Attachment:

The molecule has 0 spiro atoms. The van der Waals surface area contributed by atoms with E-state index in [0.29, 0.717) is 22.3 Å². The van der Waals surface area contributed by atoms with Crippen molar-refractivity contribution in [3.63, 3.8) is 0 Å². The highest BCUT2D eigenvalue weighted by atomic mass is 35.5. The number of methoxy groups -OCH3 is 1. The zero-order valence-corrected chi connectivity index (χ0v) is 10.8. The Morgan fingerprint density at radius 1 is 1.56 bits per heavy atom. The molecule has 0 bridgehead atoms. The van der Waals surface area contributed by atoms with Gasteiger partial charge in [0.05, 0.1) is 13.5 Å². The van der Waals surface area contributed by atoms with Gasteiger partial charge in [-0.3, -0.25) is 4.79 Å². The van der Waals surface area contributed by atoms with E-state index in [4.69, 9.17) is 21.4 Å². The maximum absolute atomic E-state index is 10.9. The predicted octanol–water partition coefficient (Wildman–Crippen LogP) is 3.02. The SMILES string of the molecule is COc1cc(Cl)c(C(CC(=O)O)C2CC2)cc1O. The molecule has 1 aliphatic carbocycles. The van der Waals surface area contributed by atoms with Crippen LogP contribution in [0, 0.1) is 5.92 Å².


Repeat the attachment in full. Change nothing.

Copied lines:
The molecule has 0 spiro atoms. The van der Waals surface area contributed by atoms with E-state index in [0.29, 0.717) is 22.3 Å². The van der Waals surface area contributed by atoms with Crippen molar-refractivity contribution in [3.63, 3.8) is 0 Å². The highest BCUT2D eigenvalue weighted by atomic mass is 35.5. The number of methoxy groups -OCH3 is 1. The zero-order valence-corrected chi connectivity index (χ0v) is 10.8. The Morgan fingerprint density at radius 1 is 1.56 bits per heavy atom. The molecule has 0 bridgehead atoms. The van der Waals surface area contributed by atoms with Gasteiger partial charge in [0.05, 0.1) is 13.5 Å². The van der Waals surface area contributed by atoms with Gasteiger partial charge in [-0.3, -0.25) is 4.79 Å². The van der Waals surface area contributed by atoms with E-state index in [4.69, 9.17) is 21.4 Å². The maximum absolute atomic E-state index is 10.9. The predicted octanol–water partition coefficient (Wildman–Crippen LogP) is 3.02. The SMILES string of the molecule is COc1cc(Cl)c(C(CC(=O)O)C2CC2)cc1O. The molecule has 1 aliphatic carbocycles. The van der Waals surface area contributed by atoms with Crippen LogP contribution in [0, 0.1) is 5.92 Å².